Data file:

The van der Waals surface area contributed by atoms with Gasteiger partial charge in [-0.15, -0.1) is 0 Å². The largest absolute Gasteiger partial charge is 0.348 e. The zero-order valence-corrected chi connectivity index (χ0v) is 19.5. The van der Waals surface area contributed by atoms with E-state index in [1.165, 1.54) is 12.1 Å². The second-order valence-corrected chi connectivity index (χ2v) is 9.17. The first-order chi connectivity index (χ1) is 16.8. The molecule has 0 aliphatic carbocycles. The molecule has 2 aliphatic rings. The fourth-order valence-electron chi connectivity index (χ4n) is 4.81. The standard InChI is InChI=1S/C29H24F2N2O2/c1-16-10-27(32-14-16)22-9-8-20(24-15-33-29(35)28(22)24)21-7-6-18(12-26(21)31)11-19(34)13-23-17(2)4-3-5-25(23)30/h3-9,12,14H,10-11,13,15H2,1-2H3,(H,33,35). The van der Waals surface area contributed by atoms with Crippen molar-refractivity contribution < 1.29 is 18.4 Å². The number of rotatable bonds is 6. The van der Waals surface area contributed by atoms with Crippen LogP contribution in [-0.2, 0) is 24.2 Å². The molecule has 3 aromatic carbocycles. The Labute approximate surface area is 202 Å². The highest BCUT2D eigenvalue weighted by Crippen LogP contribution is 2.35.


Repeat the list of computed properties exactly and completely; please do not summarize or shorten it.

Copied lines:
The van der Waals surface area contributed by atoms with Gasteiger partial charge in [-0.15, -0.1) is 0 Å². The largest absolute Gasteiger partial charge is 0.348 e. The zero-order valence-corrected chi connectivity index (χ0v) is 19.5. The van der Waals surface area contributed by atoms with E-state index in [1.165, 1.54) is 12.1 Å². The second-order valence-corrected chi connectivity index (χ2v) is 9.17. The first-order chi connectivity index (χ1) is 16.8. The molecule has 0 aliphatic carbocycles. The molecule has 2 aliphatic rings. The fourth-order valence-electron chi connectivity index (χ4n) is 4.81. The standard InChI is InChI=1S/C29H24F2N2O2/c1-16-10-27(32-14-16)22-9-8-20(24-15-33-29(35)28(22)24)21-7-6-18(12-26(21)31)11-19(34)13-23-17(2)4-3-5-25(23)30/h3-9,12,14H,10-11,13,15H2,1-2H3,(H,33,35). The van der Waals surface area contributed by atoms with Crippen molar-refractivity contribution < 1.29 is 18.4 Å². The number of rotatable bonds is 6. The van der Waals surface area contributed by atoms with Crippen LogP contribution in [-0.2, 0) is 24.2 Å². The molecule has 3 aromatic carbocycles. The Labute approximate surface area is 202 Å². The highest BCUT2D eigenvalue weighted by Crippen LogP contribution is 2.35.